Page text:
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Pig Care

Frame Center

Adopt or purchase a pig from a reputable breeder. A piglet from a pet store or farm might seem cute, but it might also turn into an unhealthy and unsocialized nightmare. Visit the breeder’s facility and ask to see the parents of the prospective piglet (the sire and the dam) so you can judge their temperaments and know what to expect with yours.

Love your pig. Pigs, like most animals, enjoy interaction with their ‘person’ and it is not unusual to see a pig lying down for a tummy tickle.

Make sure they have access to a wallow to ensure the proper regulation of body temperature, particularly in hot weather because they don’t sweat and this is the only way that they can stay cool.

  • Pigs are very social, so you need to be able to spend time interacting with the pig, and you need to be able to assert yourself as the leader (much like with dogs) or else you’ll end up with a spoiled, pushy and possibly aggressive pig, which could be dangerous for children. Consider getting two pigs so that they can keep each other company, as well.[1]
  • Remember that pigs are very smart and curious. Once they learn how to do something (pull up the carpet, open the fence door, and so on) they won’t forget, and you need to stay one step ahead of them. They can also be very sneaky, not unlike a toddler who’ll try to manipulate you to get their way.[2] It’s important to keep them preoccupied and stimulated, or else they can be destructive when bored.[3]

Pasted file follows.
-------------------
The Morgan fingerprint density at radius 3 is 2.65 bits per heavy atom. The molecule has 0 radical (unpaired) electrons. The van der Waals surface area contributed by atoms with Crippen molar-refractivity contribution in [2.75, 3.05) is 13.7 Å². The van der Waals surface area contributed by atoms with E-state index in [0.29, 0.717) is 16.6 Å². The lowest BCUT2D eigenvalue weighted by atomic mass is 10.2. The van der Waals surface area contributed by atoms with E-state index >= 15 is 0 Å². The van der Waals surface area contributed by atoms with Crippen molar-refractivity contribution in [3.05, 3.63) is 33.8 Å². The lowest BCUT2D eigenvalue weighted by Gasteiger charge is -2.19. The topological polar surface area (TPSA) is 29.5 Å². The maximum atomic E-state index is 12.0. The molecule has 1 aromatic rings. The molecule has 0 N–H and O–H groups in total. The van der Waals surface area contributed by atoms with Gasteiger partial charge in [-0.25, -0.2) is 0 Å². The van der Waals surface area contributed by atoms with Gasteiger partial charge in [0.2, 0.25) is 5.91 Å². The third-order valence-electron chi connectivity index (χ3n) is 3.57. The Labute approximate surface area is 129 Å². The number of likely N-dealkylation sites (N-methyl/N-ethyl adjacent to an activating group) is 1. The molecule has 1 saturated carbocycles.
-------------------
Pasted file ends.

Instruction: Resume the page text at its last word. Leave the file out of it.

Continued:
• Pigs should have an area outside where they can exercise their rooting instinct.
  • Consider the lifespan of a pig and the associated costs. Pigs can live up to 20 years, and they will need food, regular vaccinations, and hoof and tusk trims, in addition to being spayed or neutered. If you move, will you be able to bring the pig with you?

Be careful of the free range method as they ‘root’ and can turn a reasonably large area into a plowed field in no time.

 

Be sure your porcine friend is allowed access to plentiful grazing and is fed a varied and satisfying diet. This will minimize the extent and severity of rooting.

Allow a varied diet. They will enjoy a variety of fruits and vegetables. Never feed your pig pig feed intended for a slaughter pig or other farm animals.

Make sure they have their own dry and sheltered sleeping spot where they can enjoy hay as their bedding. Piglets burrow into a deep litter of hay to stay warm. An adult pig will be satisfied with wood shavings (not sawdust).

 

 

 

 

WHITTINGTON

VETERINARY CLINIC

1101 Port Street, Abbeville La. 70510 | 337.893.8522 office